How active are you with your use of social media as a tool for any part of the process? Do you think it’s necessary? Do you embrace it?

Social media is really vital. You need to build an audience, or no one will see your content. It’s really that simple. Managing social media is a whole job in and of itself, so, obviously, I am not doing as well as I could be. I try my best to embrace it, but there is no way I am maxing out the benefits of social media.

Are you inspired by what many are calling a “black film renaissance” (in the USA specifically)? Do you buy it? Are you encouraged by the success of films like Black Panther, or the success of specifically black women filmmakers like Ava DuVernay, Dee Rees, etc.?

I completely buy that there is a “black film renaissance.” I am extremely encouraged. I was talking to another filmmaker this week, and she said, “It’s a good time to be a black (woman) filmmaker,” and I agree. You cannot deny the content is good and makes money. Once the “powers that be” realize something makes money, they can’t turn it off. They opened the floodgates to our greatness. Here we go! *Picks up my bag and strolls in*

Thoughts on proposed changes made by the Academy and Hollywood studios to nurture diversity and inclusion (I know that similar initiatives have been announced in other parts of the world; in the UK notably). Do you think all of this (the few successes we’ve seen thus far, the various initiatives announced to diversify the industry behind and in front of the camera, etc.) will lead to something sustained that will assist up-and-comers like yourself? Are you encouraged by what might be a changing landscape that may be more welcoming of you and your voice?

I don’t feel knowledgeable enough to really know. I just feel conflicted about the issue largely because I resent having to see these organizations/systems as being capable of judging black content in any real way. Some of the Oscar judges refused to even watch Get Out. How can I take an organization with members like this seriously?! I cannot. I don’t respect that at all. It’s disgusting, and frankly, they should be completely ashamed.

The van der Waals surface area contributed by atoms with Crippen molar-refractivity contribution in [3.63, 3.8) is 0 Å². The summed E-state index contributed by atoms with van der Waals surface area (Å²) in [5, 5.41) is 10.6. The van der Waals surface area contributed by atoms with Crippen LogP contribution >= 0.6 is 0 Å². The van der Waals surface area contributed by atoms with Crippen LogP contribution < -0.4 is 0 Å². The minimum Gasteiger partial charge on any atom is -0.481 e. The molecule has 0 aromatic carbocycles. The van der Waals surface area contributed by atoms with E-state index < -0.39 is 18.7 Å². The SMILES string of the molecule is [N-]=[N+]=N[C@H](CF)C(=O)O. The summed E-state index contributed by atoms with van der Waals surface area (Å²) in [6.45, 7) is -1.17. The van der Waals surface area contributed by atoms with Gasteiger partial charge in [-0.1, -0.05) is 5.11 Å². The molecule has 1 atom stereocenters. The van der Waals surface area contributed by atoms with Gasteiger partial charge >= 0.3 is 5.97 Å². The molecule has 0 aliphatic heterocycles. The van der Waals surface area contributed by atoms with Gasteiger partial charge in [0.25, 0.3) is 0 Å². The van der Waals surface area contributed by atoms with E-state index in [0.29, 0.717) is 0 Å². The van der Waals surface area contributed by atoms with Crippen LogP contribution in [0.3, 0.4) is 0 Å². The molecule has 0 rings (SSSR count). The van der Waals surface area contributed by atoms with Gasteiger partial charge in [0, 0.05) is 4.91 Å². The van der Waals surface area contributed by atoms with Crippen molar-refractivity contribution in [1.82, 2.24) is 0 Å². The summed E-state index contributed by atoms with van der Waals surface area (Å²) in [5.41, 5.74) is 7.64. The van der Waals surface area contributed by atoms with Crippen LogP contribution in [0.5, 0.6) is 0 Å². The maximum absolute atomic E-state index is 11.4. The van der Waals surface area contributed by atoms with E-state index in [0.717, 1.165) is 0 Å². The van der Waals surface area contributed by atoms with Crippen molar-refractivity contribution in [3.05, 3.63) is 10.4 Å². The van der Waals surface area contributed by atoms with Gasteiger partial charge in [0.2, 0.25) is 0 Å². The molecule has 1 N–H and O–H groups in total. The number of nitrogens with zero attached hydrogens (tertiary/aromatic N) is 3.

Netflix, Amazon, Hulu, YouTube, Facebook, Apple and others like them, are all now competing with the big studios and TV networks. Thoughts on the emergence of these “new media” platforms, and how (if at all) this new reality factors into the business, creative, career choices you make, or plans you have for yourself? Are you targeting any specifically?

This is exciting, and, frankly, where I think the best content will be. My fantasy is that with projects that end up on these newer platforms, creative decisions will be made by people much closer to the project, as opposed to creative decisions being made by a small, homogeneous group of decision-makers at the head of these networks/big studios.

Key lessons learned so far? What do you know today that you wish you knew when you began your journey as a filmmaker?

I learned that filmmaking is pretty hard, and pretty expensive, but is largely about persistence. I wish I had more technical skills. That’s really where I want to grow — really focusing on improving my visual and storytelling skills. I think this first film gave me confidence and a starting point to get serious about making films.

What makes a film great for you? Are there certain qualities you look for?